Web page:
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Bill Gates: Better Without Windows

You know what’s scary? I’m starting to like Bill Gates. Like everyone else, he seems to be doing a lot better since he shed Microsoft.

First there was this. I didn’t even know the man had a sense of humor, let alone a good one. Suddenly, I was half as annoyed at Windows as I usually am. Illogical, but there it is.

And now, via Slashdot, there’s this:

Bill Gates Unleashes Swarm of Mosquitoes

“Microsoft founder turned philanthropist Bill Gates released a glass full of mosquitoes at an elite Technology, Entertainment, Design Conference to make a point about the deadly sting of malaria. “Malaria is spread by mosquitoes,” Gates said while opening a jar on stage at a gathering known to attract technology kings, politicians, and Hollywood stars. “I brought some. Here I’ll let them roam around. There is no reason only poor people should be infected.”

I’m that close to becoming a fan.

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More funny fantastic flying cars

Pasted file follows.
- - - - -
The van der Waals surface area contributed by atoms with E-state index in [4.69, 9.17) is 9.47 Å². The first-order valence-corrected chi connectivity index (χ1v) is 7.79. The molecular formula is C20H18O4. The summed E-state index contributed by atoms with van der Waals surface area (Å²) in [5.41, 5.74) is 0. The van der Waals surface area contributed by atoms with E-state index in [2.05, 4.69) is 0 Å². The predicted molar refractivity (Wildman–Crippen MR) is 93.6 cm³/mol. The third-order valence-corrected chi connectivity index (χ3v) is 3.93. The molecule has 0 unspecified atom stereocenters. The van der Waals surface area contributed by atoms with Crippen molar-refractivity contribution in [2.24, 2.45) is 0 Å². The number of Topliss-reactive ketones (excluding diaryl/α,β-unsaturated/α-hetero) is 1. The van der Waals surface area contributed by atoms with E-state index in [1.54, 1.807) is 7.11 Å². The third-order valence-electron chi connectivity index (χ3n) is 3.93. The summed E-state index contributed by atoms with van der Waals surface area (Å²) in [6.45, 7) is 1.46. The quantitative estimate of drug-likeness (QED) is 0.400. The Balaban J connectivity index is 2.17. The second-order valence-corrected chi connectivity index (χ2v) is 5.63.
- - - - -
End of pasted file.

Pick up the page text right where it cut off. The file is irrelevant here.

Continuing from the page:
This is a few days old, but I just made my site scalable (should even be legible on a phone??), and I feel like celebrating. So talking about the news won’t do. Flying cars, on the other hand, will.

What’s special about this one, besides the fact that it looks completely goofy, is that it’s here. Right now. This week, says the BBC, the bankrolling “adventurer” and the wild-eyed inventor, Gilo Cardozo, will start the drive, hop, and float across Europe, North Africa, and the Sahara to reach Timbuktu.

drawing of a paraglider ultralight with four wheels, street legal no less, flying over Saharan dunes

Doesn’t that look like fun?

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Working on site . . .

Jan 2.: Please pardon the mess. When it’s all done, the site should look right at any size and in any browser.

Should. Hmph.

Update: Jan 5: I think the regular screen version is pretty much done. (I can’t get rid of the line under the active tab yet. It’s always something.) Let me know if you see problems on your system, and, if so, what the problem is, which operating system you use, and which browser & version you’re running. It’s been tested on Firefox 3b.1 and Internet Explorer 7.

Onward and upward. Next: formatting for small screens / handhelds. Then maybe printers, just for the hell of it.

Update: Jan 9: Gaaa. Just got my hands on IE6 and now see that the site looks like a complete mess. Apologies to all IE6 users out there! I’m working on the needed tweaks. Meantime, get Firefox๐Ÿ™‚     (or, if you must, IE7…).

Update: Jan 10: Well, the worst of the problems have been kludged away, as far as I can tell. Let me know if I’m wrong!